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Dynamic Chiropractic – March 12, 2006, Vol. 24, Issue 06

Does Osteopathic Manipulation Still Exist?

And If So, Should It?

By Donald M. Petersen Jr., BS, HCD(hc), FICC(h), Publisher

A recent study published in the Journal of the American Osteopathic Association (JAOA)1 provides interesting insight into the current status of osteopathic manipulative treatment (OMT) or osteopathic manipulative medicine (OMM).

The paper describes a "free, community-based osteopathic manipulative medicine student clinic" at the West Virginia School of Osteopathic Medicine in Lewisburg. As an introduction, the authors admit that after "pharmacology was added to the osteopathic curriculum in 1913" their curriculum was more like that of Western medicine.

According to the authors of the study, the rationale for the clinic was "that by providing students with supervised and successful experiences in OMM with community patients - rather than simply diagnosing and treating one another, as is the traditional practice in osteopathic medical school - students would be more likely to continue to practice OMM during their residency training and, eventually, in clinical practice." The program "provided students with 26 hours of supervised experience in osteopathic palpatory diagnosis and osteopathic manipulative treatment" (emphasis added).

The first comment one would be quick to make is that "26 hours" is not nearly enough clinic time to develop any level of skill in any type of manual procedure. They couldn't even hope to be second-rate physical therapists. Indeed, doctors of chiropractic enjoy more than 1,400 clinic hours, in addition to almost 2,000 of clinical sciences.2

But the real revelation comes in what osteopathic manipulative treatment (OMT) or osteopathic manipulative medicine (OMM) really is. According to the Web site of the American Osteopathic Association, OMT includes a number of common techniques: 3

  • Thrust: Moving a restricted joint in the direction it is resisting.
  • Muscle Energy: Manipulative treatment in which the patient's muscles are actively used on request from a precisely controlled position, in a specific direction, and against a distinctly executed counterforce.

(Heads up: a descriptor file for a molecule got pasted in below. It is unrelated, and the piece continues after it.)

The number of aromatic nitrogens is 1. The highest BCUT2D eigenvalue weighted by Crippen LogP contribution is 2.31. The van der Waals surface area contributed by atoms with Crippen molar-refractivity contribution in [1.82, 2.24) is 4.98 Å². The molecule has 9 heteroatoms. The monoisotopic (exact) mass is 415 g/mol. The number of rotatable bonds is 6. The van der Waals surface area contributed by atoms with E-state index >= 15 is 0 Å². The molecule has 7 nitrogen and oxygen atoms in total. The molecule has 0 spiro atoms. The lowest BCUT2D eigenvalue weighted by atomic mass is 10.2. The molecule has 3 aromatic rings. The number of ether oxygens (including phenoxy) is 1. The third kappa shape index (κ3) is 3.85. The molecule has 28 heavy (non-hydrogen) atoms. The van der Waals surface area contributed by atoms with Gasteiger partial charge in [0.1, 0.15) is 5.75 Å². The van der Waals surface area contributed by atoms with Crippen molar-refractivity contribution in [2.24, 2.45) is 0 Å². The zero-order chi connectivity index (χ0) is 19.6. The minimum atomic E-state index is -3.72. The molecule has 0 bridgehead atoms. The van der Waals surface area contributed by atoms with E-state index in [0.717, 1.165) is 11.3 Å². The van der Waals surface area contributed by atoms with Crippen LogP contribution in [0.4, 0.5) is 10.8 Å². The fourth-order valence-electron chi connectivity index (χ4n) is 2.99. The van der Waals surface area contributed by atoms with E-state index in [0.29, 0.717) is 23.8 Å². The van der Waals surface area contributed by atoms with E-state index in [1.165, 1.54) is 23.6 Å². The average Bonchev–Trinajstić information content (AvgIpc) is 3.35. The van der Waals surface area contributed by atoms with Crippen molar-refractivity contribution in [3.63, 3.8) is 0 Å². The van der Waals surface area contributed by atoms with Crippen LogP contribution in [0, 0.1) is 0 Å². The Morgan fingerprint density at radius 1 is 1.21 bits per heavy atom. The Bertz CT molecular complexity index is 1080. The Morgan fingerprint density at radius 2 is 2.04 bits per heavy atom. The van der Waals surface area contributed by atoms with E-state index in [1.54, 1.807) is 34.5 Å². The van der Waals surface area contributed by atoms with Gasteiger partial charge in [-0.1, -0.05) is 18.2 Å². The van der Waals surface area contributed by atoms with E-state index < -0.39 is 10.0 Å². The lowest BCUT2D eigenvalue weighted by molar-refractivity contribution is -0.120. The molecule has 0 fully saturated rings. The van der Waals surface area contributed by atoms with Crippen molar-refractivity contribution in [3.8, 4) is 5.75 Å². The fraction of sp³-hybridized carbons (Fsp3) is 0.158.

• Counterstrain: Technique in which patient is placed in position of comfort, maintains the position for a period of time, then is assisted by the physician to slowly return to a neutral position.
  • Articulation: Physician gently and repeatedly forces the joint against the restrictive barrier, intending to reduce the barrier and improve motion.
  • Myofascial Release: Also referred to as MFR, this procedure is designed to stretch and reflexly release patterned soft tissue and joint-related restrictions.

Ignoring the differences in philosophy, terms and techniques for the moment, it is clear that the majority of OMT techniques don't include anything close to a chiropractic adjustment. The JAOA study actually confirms this by reporting that "[m]yofascial release (27.87%) and muscle energy (16.08%) were the two OMM techniques most commonly used in patient treatment" at the student clinic.

Once again, we see confusion where none belongs. Rather than admit that the majority of osteopathic manual techniques are related to those of physical therapists, the osteopaths still want to position themselves as an alternative to chiropractic.

But what they can't get away from is that most osteopaths don't hold expertise in OMM and don't claim to.

In reviewing the DOs listed on AOA Web site, one can't help but notice that the majority don't list OMM as their "Primary Specialty." Most position themselves as "Family Practice," "Internal Medicine" or something else. When reviewing a listing of DOs in California, I noted that only four (2%) of the first 200 listed OMM as their primary specialty.

So, the next time someone tells you they have seen an osteopath or received "osteopathic manipulation," you should inform them that there is really no comparison to chiropractic. First of all, only a percentage of DOs have the training and experience required to be competent in manual therapy. And second, based upon this most recent paper, it is unlikely the person would have received a form of care that would be even remotely related to a chiropractic adjustment.

Perhaps one day the DOs will stop the pretense and admit that they have essentially lost their heritage and are largely just medical doctors with exposure to some physical therapy techniques.


  1. Steele KM, Baker HH, Boxwell GF, Steel-Killeen S. Community-based osteopathic manipulative medicine student clinic: changes in curriculum and student confidence levels. J Am Osteopath Assoc 2005;105:503-513.
  2. Chiropractic in the United States: Training, Practice, and Research. AHCPR Publication No. 98-N002, December 1997.
  3. American Osteopathic Association Web site, "OMT Terms Defined."


Click here for more information about Donald M. Petersen Jr., BS, HCD(hc), FICC(h), Publisher.

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